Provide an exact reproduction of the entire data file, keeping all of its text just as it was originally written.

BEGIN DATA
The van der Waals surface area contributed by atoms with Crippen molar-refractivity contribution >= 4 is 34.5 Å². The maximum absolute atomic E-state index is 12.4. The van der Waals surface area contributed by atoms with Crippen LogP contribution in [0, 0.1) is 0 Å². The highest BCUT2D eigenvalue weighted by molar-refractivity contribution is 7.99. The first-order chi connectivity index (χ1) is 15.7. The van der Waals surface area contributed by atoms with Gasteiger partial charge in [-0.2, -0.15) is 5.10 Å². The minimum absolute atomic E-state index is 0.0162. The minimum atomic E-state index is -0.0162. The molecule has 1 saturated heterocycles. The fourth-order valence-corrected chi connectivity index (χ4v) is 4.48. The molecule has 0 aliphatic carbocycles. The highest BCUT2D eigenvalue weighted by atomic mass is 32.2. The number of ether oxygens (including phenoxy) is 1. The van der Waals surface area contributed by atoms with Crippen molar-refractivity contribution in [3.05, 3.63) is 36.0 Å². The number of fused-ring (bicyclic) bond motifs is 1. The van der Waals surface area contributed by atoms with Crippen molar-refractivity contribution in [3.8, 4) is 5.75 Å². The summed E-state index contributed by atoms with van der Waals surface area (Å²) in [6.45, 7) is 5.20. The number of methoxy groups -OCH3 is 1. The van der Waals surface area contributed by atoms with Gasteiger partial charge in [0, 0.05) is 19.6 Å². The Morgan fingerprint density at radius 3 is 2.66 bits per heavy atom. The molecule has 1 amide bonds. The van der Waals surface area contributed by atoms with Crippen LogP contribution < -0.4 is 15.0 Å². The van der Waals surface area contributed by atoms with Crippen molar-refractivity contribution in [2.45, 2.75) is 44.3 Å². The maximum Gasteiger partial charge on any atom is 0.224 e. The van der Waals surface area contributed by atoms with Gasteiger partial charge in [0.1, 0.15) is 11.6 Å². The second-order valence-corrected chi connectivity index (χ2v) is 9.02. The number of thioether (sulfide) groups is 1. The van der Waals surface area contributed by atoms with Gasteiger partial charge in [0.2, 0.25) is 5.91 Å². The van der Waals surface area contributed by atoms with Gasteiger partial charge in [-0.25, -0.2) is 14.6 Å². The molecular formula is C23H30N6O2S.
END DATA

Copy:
The van der Waals surface area contributed by atoms with Crippen molar-refractivity contribution >= 4 is 34.5 Å². The maximum absolute atomic E-state index is 12.4. The van der Waals surface area contributed by atoms with Crippen LogP contribution in [0, 0.1) is 0 Å². The highest BCUT2D eigenvalue weighted by molar-refractivity contribution is 7.99. The first-order chi connectivity index (χ1) is 15.7. The van der Waals surface area contributed by atoms with Gasteiger partial charge in [-0.2, -0.15) is 5.10 Å². The minimum absolute atomic E-state index is 0.0162. The minimum atomic E-state index is -0.0162. The molecule has 1 saturated heterocycles. The fourth-order valence-corrected chi connectivity index (χ4v) is 4.48. The molecule has 0 aliphatic carbocycles. The highest BCUT2D eigenvalue weighted by atomic mass is 32.2. The number of ether oxygens (including phenoxy) is 1. The van der Waals surface area contributed by atoms with Crippen molar-refractivity contribution in [3.05, 3.63) is 36.0 Å². The number of fused-ring (bicyclic) bond motifs is 1. The van der Waals surface area contributed by atoms with Crippen molar-refractivity contribution in [3.8, 4) is 5.75 Å². The summed E-state index contributed by atoms with van der Waals surface area (Å²) in [6.45, 7) is 5.20. The number of methoxy groups -OCH3 is 1. The van der Waals surface area contributed by atoms with Gasteiger partial charge in [0, 0.05) is 19.6 Å². The Morgan fingerprint density at radius 3 is 2.66 bits per heavy atom. The molecule has 1 amide bonds. The van der Waals surface area contributed by atoms with Crippen LogP contribution < -0.4 is 15.0 Å². The van der Waals surface area contributed by atoms with Crippen molar-refractivity contribution in [2.45, 2.75) is 44.3 Å². The maximum Gasteiger partial charge on any atom is 0.224 e. The van der Waals surface area contributed by atoms with Gasteiger partial charge in [0.1, 0.15) is 11.6 Å². The second-order valence-corrected chi connectivity index (χ2v) is 9.02. The number of thioether (sulfide) groups is 1. The van der Waals surface area contributed by atoms with Gasteiger partial charge in [0.2, 0.25) is 5.91 Å². The van der Waals surface area contributed by atoms with Gasteiger partial charge in [-0.25, -0.2) is 14.6 Å². The molecular formula is C23H30N6O2S.